WASP-12b: A Magnetic Bow Shock

by Paul Gilster on April 18, 2011

A number of interesting things are coming out of the Royal Astronomical Society’s now convening meeting in Llandudno, Wales, many of them still embargoed, though we’ll be able to discuss them later in the week. But among the papers now open for discussion, I was drawn to work by Aline Vidotto and colleagues at the University of St. Andrews. Vidotto has been working with the exoplanet WASP-12b, a ‘hot Jupiter’ discovered in transit by the wide-field cameras of the SuperWASP project (WASP stands for Wide Angle Search for Planets). The work focuses on how a planetary ‘bow shock’ can protect an exoplanet’s atmosphere from emissions from its host star.

For the new evidence Vidotto and team are discussing at Llandudno shows that there are signs of a magnetosphere around WASP-12b. Discovered in 2008, this ‘hot Jupiter’ is one of the largest exoplanets yet found, more than 250,000 kilometers in diameter. It’s also an extremely hot planet, orbiting the star designated WASP-12 every 26 hours, at a distance of no more than 3.4 million kilometers (0.0229 AU). Violent interactions between star and planet are inescapable. Vidotto’s team used data from the Hubble Space Telescope to analyze variations in ultraviolet and visible light that can be explained through the effects of a planetary magnetosphere.

WASP-12b bow shock simulation from Joe Llama on Vimeo.

Image: Simulation of a planet and bow shock transiting a limb-darkened star. The parameters have been tuned to be representative of the WASP-12 system. Credit: Joe Llama/University of St. Andrews.

What astronomers had thought to be a flow of material from the planet onto the star turns out to be better explained by bow shock. Close study of the planet has shown that the dip in the star’s light during a transit begins earlier in ultraviolet light than in visible light. Simulations of the planet and its bow shock can reproduce the ultraviolet dip, a window into the interactions between a planetary magnetic field and the magnetic field of the host star. The fact that we’re seeing the interactions in a magnetic field here means that WASP-12b has a conducting, rotating interior.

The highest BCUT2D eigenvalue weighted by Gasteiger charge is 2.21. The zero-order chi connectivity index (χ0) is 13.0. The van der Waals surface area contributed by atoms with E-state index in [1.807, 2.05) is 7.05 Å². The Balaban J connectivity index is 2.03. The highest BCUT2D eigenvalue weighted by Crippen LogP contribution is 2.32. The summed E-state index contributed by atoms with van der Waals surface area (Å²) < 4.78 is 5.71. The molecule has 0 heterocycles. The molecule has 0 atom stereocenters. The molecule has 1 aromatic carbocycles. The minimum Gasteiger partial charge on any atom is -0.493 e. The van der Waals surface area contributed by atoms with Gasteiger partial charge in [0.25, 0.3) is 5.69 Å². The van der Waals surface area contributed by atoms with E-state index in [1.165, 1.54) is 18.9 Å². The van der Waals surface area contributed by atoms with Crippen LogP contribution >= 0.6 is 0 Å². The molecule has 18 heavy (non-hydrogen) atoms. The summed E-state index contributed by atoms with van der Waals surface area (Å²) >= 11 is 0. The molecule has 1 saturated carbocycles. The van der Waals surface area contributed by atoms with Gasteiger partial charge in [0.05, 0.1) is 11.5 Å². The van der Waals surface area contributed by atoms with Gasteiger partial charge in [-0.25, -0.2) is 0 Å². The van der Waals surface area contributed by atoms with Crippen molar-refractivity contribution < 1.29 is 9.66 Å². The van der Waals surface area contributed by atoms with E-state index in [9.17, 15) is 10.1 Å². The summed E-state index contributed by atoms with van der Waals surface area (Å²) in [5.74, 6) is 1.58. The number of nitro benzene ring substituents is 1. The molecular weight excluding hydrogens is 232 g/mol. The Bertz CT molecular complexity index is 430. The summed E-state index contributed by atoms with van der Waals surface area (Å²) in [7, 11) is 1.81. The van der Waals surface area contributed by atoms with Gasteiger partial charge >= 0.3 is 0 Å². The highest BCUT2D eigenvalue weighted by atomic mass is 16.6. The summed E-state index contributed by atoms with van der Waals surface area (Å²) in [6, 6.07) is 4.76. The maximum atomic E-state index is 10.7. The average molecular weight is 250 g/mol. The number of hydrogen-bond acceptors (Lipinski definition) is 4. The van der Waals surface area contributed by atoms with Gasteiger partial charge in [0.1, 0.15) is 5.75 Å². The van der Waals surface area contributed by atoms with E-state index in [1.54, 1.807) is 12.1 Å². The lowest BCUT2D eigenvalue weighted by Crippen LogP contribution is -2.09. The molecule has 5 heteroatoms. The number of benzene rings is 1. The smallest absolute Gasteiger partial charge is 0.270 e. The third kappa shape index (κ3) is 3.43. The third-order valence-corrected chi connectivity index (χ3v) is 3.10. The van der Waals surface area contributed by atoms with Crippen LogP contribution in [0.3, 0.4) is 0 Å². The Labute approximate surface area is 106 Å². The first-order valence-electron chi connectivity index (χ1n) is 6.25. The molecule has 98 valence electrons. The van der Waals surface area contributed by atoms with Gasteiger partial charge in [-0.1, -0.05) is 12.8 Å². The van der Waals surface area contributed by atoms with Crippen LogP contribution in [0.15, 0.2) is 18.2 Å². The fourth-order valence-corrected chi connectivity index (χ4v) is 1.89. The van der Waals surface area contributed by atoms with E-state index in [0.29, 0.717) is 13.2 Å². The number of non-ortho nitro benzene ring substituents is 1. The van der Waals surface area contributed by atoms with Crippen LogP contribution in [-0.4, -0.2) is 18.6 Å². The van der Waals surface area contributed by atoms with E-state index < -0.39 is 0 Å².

Bow shocks are helpful things indeed. The Earth’s magnetic bow shock protects us from the solar wind, and in WASP-12b’s case, we can assume that the bow shock offers some protection for the planet’s atmosphere from the charged, energized particles of its parent star, shielding it from erosion. And scientists wind up with a new and useful tool, one that lets us measure the strength of the magnetic field of a planet we can ‘see’ only through transit dips. These observations are anything but static. From the most recent paper on this work:

Observational follow-up suggests that the near-UV light curve presents temporal variations, which may indicate that the stand-off distance between the shock and the planet is varying. This implies that the size of the planet’s magnetosphere is adjusting itself in response to variations in the surrounding ambient medium.

Joe Llama (University of St. Andrews), the PhD student who ran the simulations of the bow shock, notes the significance of the finding:

“Our models are able to reproduce the data from the Hubble Space telescope for a range of wind speeds implying that bow shocks could be far more commonplace than had been thought… Although our model predicts a bow shock similar to that of the Earth, we are not expecting any messages from WASP-12b as it is too hot to support life. But the first hints that extrasolar planets have magnetosphere is a big step forward in understanding and identifying the habitable zones where we ultimately hope to find signs of life.”

The paper is Vidotto, “Transit Variability in Bow Shock-Hosting Planets,” Monthly Notices of the Royal Astronomical Society, published online 6 April 2011 (abstract / preprint). See also Vidotto et al., “Early UV Ingress in WASP-12b: Measuring Planetary Magnetic Fields,” Astrophysical Journal Letters Vol. 722, No. 2 (2010), L168 (abstract / preprint). A news release from the University of St. Andrews is also available.

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{ 1 comment }

Adam April 18, 2011 at 18:29

Bow shocks can be formed around space-vehicles via artificial magnetospheres, to make drag, so they’re handy when one wants to slow down without propellant. Of course the caveat is that the magnetosphere has to be BIG to get significant drag.

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